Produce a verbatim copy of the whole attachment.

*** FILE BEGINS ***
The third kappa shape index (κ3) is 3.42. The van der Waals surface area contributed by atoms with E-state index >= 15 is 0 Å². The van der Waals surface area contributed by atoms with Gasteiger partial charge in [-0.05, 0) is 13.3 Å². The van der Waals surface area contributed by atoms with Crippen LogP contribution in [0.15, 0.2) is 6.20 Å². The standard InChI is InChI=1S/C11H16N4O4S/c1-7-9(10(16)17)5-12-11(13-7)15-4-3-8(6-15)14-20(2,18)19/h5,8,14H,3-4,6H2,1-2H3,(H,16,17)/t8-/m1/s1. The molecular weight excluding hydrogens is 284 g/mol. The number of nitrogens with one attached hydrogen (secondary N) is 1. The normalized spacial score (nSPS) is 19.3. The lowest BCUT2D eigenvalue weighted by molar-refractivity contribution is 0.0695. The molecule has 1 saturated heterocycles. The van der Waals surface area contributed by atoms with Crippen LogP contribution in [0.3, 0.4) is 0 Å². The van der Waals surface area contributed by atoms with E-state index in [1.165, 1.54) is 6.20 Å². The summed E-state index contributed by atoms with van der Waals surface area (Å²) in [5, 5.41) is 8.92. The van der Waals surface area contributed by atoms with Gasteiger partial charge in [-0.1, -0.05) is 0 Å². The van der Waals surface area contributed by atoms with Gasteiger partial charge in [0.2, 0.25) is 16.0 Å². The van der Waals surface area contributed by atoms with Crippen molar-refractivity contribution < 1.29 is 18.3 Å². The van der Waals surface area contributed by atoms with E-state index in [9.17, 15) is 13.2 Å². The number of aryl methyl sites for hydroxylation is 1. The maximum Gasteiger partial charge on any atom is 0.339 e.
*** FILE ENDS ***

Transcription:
The third kappa shape index (κ3) is 3.42. The van der Waals surface area contributed by atoms with E-state index >= 15 is 0 Å². The van der Waals surface area contributed by atoms with Gasteiger partial charge in [-0.05, 0) is 13.3 Å². The van der Waals surface area contributed by atoms with Crippen LogP contribution in [0.15, 0.2) is 6.20 Å². The standard InChI is InChI=1S/C11H16N4O4S/c1-7-9(10(16)17)5-12-11(13-7)15-4-3-8(6-15)14-20(2,18)19/h5,8,14H,3-4,6H2,1-2H3,(H,16,17)/t8-/m1/s1. The molecular weight excluding hydrogens is 284 g/mol. The number of nitrogens with one attached hydrogen (secondary N) is 1. The normalized spacial score (nSPS) is 19.3. The lowest BCUT2D eigenvalue weighted by molar-refractivity contribution is 0.0695. The molecule has 1 saturated heterocycles. The van der Waals surface area contributed by atoms with Crippen LogP contribution in [0.3, 0.4) is 0 Å². The van der Waals surface area contributed by atoms with E-state index in [1.165, 1.54) is 6.20 Å². The summed E-state index contributed by atoms with van der Waals surface area (Å²) in [5, 5.41) is 8.92. The van der Waals surface area contributed by atoms with Gasteiger partial charge in [-0.1, -0.05) is 0 Å². The van der Waals surface area contributed by atoms with Gasteiger partial charge in [0.2, 0.25) is 16.0 Å². The van der Waals surface area contributed by atoms with Crippen molar-refractivity contribution < 1.29 is 18.3 Å². The van der Waals surface area contributed by atoms with E-state index in [9.17, 15) is 13.2 Å². The number of aryl methyl sites for hydroxylation is 1. The maximum Gasteiger partial charge on any atom is 0.339 e.